greenwoman said...

This is especially great for those of us who are still in the writing/editing stage of the game, far from submitting to any agents yet but still needing feedback and validation.

Take your time--great advice!

A.M.Supinger said...

It's hard to be patient, but you're right: if writers take the time to put their best foot forward, they'll be less likely to stumble and fall face-first into dejection when critique rolls in.

Thanks for this post :)

Suzanne Payne said...

Being a novice reader and writer, I knew I would have to be patient. I have A LOT to learn still, but like you said after you spend hours and hours of your life working on something, you want to share it with somebody and hope it doesn't suck. Great post girl! :)

R.C. Lewis said...

Jemi, yes, you need to be patient, but also know the right time to be brave and put it out there. That's the moment when you either feel validated or stomped on. If the latter, it takes more patience (and confidence) not to give up.

Tonja, writing because you love the process is awesome. And thanks for joining us!

greenwoman, before you know it, you'll be part of the submitting brigade. Warming up with critique partners is a great way to get ready for the inevitable agent rejections. ;)

A.M, yes! Rejection *will* happen to everyone. Dejection, however, is optional and somewhat preventable.

Suzanne, where's my post on humility? Oh, yeah, here it is. ;) Acknowledging you still have things to learn is definitely key.

Thanks for the comments, ladies!

KellieM said...

RC,

What a timely post. Validation is something everyone craves, but we need to put our best work out there (in other words, earn it!) in order to receive it. Sometimes that takes time and we're not as ready as we think we are *experience talking here*.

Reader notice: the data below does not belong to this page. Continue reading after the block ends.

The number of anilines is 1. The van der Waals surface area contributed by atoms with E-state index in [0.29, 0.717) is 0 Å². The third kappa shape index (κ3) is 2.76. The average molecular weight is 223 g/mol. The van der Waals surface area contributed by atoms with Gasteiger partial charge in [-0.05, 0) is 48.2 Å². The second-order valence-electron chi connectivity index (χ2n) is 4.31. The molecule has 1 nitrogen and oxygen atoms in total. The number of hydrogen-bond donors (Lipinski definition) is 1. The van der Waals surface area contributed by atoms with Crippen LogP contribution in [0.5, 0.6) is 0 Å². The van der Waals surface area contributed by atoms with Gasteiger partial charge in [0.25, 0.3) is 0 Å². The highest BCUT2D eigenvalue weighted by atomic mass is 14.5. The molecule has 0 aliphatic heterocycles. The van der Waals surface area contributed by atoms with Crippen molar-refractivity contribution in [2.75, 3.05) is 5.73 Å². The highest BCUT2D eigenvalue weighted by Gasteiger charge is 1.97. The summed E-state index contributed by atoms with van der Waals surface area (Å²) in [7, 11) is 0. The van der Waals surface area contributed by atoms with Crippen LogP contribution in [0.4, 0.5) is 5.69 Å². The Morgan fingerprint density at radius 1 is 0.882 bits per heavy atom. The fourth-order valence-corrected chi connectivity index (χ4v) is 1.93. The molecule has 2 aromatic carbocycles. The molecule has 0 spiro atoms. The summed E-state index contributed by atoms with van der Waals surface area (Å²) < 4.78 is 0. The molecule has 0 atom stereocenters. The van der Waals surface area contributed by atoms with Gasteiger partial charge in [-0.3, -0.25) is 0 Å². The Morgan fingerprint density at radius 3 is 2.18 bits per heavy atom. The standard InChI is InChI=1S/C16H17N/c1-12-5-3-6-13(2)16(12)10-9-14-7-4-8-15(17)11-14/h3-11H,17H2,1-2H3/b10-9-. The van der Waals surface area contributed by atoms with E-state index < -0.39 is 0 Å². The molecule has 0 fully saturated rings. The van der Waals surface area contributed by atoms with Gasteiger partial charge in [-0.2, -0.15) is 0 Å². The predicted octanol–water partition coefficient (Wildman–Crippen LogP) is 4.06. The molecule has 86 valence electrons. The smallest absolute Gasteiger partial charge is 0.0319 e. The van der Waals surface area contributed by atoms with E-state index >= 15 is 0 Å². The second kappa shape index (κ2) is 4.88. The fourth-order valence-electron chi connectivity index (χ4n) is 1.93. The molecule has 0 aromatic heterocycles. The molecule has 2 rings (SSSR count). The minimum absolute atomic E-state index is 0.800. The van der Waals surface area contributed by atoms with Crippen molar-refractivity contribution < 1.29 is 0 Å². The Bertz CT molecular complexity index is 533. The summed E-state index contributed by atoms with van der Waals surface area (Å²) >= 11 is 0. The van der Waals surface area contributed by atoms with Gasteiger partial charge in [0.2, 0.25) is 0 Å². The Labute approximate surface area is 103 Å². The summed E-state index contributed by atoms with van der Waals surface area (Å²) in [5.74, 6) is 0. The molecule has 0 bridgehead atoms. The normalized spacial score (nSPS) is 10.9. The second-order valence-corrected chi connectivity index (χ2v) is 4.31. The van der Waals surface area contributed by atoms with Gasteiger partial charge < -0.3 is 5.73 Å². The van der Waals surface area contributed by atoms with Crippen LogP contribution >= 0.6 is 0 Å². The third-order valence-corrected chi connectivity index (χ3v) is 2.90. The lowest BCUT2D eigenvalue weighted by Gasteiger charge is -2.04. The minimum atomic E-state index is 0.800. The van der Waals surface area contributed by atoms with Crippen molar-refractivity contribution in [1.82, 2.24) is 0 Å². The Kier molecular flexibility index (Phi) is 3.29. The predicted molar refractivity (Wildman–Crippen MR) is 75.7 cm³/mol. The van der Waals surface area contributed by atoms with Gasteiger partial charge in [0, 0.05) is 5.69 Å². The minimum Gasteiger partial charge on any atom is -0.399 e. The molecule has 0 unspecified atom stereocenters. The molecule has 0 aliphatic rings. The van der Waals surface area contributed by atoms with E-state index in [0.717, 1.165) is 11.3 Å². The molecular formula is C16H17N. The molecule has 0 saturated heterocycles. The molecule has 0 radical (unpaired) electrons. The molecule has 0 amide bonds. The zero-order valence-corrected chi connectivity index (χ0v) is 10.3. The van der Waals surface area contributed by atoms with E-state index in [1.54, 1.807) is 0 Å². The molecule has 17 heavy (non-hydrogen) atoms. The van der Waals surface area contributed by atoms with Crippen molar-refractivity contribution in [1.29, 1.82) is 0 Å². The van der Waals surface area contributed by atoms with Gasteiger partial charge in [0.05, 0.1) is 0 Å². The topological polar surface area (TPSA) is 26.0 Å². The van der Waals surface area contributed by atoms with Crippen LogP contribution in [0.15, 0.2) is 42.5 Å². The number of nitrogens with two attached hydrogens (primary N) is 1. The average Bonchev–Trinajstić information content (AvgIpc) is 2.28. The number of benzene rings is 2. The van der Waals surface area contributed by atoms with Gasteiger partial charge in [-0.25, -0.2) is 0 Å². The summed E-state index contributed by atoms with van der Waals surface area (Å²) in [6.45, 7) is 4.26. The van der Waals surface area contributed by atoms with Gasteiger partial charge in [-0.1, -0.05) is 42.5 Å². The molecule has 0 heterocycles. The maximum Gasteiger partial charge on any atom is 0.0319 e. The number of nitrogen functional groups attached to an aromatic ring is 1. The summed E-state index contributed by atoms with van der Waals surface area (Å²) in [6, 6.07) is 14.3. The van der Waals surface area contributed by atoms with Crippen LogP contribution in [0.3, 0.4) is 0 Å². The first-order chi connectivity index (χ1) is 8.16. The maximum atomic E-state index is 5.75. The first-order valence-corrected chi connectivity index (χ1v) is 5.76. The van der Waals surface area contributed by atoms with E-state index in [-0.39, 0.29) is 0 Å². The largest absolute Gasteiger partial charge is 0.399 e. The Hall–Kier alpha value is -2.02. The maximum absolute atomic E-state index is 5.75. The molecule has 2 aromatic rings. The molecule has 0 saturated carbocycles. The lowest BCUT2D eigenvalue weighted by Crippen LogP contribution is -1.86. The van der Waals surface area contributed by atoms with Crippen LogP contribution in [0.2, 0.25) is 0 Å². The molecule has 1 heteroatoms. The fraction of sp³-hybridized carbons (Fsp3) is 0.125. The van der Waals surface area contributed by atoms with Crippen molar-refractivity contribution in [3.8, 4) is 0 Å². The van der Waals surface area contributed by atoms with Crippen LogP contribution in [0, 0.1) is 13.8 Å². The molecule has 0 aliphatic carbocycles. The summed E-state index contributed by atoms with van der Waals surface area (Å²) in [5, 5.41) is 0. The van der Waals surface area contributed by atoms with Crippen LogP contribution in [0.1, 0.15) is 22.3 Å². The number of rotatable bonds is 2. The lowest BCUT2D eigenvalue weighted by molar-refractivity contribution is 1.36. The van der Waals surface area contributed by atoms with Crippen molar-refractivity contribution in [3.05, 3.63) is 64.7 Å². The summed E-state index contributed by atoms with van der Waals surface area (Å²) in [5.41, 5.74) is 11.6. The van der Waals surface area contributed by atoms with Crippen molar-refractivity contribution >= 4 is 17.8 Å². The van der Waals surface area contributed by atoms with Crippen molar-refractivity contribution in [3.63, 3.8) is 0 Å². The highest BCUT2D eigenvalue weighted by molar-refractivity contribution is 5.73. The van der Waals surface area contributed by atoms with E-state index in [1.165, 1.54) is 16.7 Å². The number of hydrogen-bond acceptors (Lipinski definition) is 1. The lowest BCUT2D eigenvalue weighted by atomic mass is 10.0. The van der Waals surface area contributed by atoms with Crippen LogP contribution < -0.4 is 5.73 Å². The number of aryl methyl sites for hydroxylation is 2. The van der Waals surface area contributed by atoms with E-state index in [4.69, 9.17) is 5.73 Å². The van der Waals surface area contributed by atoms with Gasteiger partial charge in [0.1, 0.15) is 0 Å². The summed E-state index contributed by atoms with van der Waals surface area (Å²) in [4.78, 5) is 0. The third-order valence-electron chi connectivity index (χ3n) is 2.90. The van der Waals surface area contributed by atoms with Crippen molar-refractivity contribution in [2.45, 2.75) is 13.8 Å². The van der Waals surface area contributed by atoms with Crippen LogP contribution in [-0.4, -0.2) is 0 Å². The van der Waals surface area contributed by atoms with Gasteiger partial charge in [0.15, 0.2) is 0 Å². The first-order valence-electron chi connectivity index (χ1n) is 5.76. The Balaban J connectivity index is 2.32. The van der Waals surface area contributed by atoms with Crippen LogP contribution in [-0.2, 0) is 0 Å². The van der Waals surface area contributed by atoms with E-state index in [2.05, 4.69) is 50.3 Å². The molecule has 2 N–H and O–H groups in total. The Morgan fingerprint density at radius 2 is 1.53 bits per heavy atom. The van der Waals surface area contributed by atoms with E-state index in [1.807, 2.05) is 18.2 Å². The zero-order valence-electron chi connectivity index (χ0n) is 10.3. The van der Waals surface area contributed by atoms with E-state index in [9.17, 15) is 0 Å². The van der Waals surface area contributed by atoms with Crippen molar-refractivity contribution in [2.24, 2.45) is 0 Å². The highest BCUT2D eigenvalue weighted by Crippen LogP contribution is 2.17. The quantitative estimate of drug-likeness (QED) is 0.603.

Matt Sinclair said...

Like a good parking space, sometimes validation comes from an unexpected source. Even if a writer isn't quite ready, you can receive an inspired rejection. The key is to keep aiming for your target, whatever that is.

Charissa Weaks said...

I soooo agree. I think this is why I am taking my time writing this novel...(I am typically impatient so taking my time is rare). I want to know I have done EVERYTHING in my power to produce the best work I can before sending it out to be ripped apart.

But everyone needs validation. I get it through blogging and critique readers.

I think it's best to remember to take baby steps. To chew slowly lest you get choked ;)

R.C. Lewis said...

Kellie, definitely, it must be earned. And it helps to have critique partners or other people who will help you figure out when you *are* ready.

Matt, excellent point. Validation comes in many flavors from many sources.

Charissa, very true about baby steps. And taking your time isn't always easy, but is often worth it.

Thanks for the comments, guys. :)

Mindy McGinnis said...

Great post - and good points. I think we all find validation in different ways, but the most important reactions for me are indeed the reader reactions. It's even cooler when the reader is a teen, b/c I know I've hit the mark!